Sunday, October 15, 2006

I like this, but should I?

I recently got sick (and unfortunately infected a friend or two) and missed a few days of school. While watching the toob, I saw an ad for a new show on Showtime called Dexter. Showtime has made the first two episodes available online. I am really excited about the networks publishing their content online (I've recently watched episodes of Studio 60, Heroes, Numb3rs, The Unit, Jericho, and 30 Rock online. I love that I can miss a show and still not miss it!) so I decided to watch Dexter during my recuperation.

First, a confession. I like dark subject matter. I enjoy dark thrillers if they are intelligently written. I grew up on horror movies, cut my teeth reading early Stephen King and thought that all was right with the world when horror made a comeback in the early 80's. So in many ways, a show like Dexter is right up my alley. You see, Dexter is a serial killer, with a twist:

****Spoiler warning****
Dexter is the good guy. He's a cop who only allows himself to indulge his murderous urges on other killers who have escaped justice. He was trained by his police officer father to cover his tracks and recognize those that deserve to die.
*****End Spoilers******

I know that on some levels, this is social commentary:
The police, the judicial system, and by extension, we the people are occasionally given the duty of deciding life or death for criminals. It is not always done with justice, so could an individual, unencumbered by the rules we impose on a civil society, do a better job?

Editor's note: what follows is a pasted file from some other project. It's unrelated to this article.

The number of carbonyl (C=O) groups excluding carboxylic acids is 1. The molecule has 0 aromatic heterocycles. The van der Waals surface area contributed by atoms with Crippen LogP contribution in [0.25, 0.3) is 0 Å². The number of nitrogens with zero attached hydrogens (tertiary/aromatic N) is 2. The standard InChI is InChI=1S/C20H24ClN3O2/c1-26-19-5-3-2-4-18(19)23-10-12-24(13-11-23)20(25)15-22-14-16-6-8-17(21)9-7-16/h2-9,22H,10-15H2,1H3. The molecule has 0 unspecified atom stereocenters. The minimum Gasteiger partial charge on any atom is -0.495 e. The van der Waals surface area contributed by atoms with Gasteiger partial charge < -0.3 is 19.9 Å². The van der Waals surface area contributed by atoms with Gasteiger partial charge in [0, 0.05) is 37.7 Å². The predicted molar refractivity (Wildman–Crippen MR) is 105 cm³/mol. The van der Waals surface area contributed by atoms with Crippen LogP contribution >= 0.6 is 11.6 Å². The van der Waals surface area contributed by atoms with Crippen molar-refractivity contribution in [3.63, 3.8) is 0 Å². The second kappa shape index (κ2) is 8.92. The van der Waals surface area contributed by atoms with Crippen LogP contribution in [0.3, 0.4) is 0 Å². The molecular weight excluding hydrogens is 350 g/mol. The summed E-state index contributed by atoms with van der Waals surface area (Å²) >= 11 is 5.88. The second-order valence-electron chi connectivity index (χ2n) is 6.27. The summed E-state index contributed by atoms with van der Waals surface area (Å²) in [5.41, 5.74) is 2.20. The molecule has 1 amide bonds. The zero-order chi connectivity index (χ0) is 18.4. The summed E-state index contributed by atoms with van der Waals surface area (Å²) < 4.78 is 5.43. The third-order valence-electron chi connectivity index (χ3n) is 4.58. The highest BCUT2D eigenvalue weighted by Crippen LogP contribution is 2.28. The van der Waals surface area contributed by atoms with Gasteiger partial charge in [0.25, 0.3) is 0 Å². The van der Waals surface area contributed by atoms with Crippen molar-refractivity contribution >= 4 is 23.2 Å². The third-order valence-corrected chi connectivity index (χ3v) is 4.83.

Should any policeman ever be given the right/ability to take a human life? Can any of them truly be trusted?

I remember a fascinating short story I read about a vampire hunter who was able to do what no one else could do because, like the vamps, he liked killing and was not squeamish about the disgusting nature of his work. Dexter is a character in the same vein.

Like I said, I know that the creators would probably say that this is social commentary and that they perform a public service by causing us to think about these sorts of things. But the truth is that they have created a pleasant character, placed him in a beautiful setting (Miami) and made him a hero because of, not in spite of, the terrible things he does.

I know that Dexter will have many fans. The show is well made. It is likeable (to me). And by watching this likeable show, I would subject myself to weekly mutilations and murders. Carried out by the hero. I don't know how you feel about the idea of televisiona and movies desensitizing society, but I think Dexter is a near perfect vehicle for carrying it out.

Fortunately, Dexter is carried on Showtime, which I don't have, so I won't be watching.

Unfortunately, part of me wishes I could.

Life in a Northern Town

Recently the Bride who wore Black and I visited some old friends from Texas who now live in Maryland. The Saturday night that we arrived there was a street party in downtown Frederick. I live in Winston-Salem, NC and the city has been trying to generate an active downtown life for the city, but we just don't hold a candle to Frederick, and I'm not sure why.

My first thought is the age of the city. Frederick is about 100 years older than the Winston part of W-S, which seems to be the dominant part of W-S. Frederick is built closer together, with retail, restaurant and residential mixed together, often in the same building. Maybe southern cities had more land and spread out more. But the eclectic mix we saw in Frederick was something that I can't see being generated by city mandate. It just grew that way. I liked it quite a bit.